Back in the day when we were kids growing up in St. Croix, I can remember helping my Dad prep our house for oncoming hurricanes by affixing large masking tape “X’s” to our windows. The idea, I surmised, was that the tape would hold the glass together if any flying projectiles ever took aim at our house.
This always seemed odd to me, the inherent counterintuitiveness of safeguarding windows by taping “X marks the spot” bullseyes on ’em not necessarily filling my little boy head with much confidence.
Either way, the theory was never seriously tested at our house – hurricanes David and Frederic, the two most notorious storms of my youth, only dealt glancing blows to St. Croix – and as experts have been quick to point out at every opportunity lately, taping windows just doesn’t work.
What has been working for a small yet seemingly increasing number of homeowners in the Caribbean, though, is building homes and structures purposely designed to withstand hurricanes in all their fury. Homes like The Bubble House.
This uniquely rotund residence can be found on Cayman Brac, a small (about 15 square miles) and eminently uncommon paradise located a good 90 miles north of Grand Cayman. It’s a sleepy island, offering world class diving, some nice hiking and spelunking opportunities, fishing, watersports, and not much else; the perfect place to run off to and live a quiet life.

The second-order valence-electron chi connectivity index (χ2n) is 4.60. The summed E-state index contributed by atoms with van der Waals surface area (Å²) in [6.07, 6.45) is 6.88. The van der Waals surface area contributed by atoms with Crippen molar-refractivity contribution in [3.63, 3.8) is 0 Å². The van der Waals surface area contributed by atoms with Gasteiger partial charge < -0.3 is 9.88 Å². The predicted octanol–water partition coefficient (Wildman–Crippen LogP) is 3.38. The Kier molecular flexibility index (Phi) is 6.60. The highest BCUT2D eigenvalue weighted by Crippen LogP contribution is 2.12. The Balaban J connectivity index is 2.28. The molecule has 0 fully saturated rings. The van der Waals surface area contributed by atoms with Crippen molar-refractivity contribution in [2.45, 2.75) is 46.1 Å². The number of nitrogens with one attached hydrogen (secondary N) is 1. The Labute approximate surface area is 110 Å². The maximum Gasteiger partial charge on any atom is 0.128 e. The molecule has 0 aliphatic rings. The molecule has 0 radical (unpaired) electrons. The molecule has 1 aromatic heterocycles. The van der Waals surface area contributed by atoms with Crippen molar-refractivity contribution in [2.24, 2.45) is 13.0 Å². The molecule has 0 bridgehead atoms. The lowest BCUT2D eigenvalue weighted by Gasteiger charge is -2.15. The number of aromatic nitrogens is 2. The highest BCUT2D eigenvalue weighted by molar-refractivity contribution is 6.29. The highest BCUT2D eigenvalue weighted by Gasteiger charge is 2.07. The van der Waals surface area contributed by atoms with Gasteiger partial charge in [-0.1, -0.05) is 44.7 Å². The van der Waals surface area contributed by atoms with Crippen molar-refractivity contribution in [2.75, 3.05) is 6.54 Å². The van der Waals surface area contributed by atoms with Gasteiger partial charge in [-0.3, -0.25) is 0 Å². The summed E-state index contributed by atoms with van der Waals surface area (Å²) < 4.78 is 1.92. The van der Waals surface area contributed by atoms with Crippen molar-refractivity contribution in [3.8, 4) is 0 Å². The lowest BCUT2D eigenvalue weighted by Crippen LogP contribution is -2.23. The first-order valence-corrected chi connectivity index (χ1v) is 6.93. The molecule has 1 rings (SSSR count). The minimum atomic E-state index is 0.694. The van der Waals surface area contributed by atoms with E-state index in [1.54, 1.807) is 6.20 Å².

I’m guessing that’s what the original owner was thinking. From what I’ve read, he was apparently a French businessman of some stature. Unfortunately for him, though, he got busted for embezzlement before the house was completed in the early 1990s.
The house the Frenchman never got to call home measures 5,500 square-feet inside and is virtually hurricane-proof. Owing to its shape and construction, The Bubble House can withstand winds clocking up to 300 mph!
Someone else calls The Bubble House home these days, so if you happen by to snap a few pics, you’ll want to be respectful and keep your visit short.
For more on The Bubble House, check out Brac360.ky.
Photo credit: Flickr user Lee Shoal.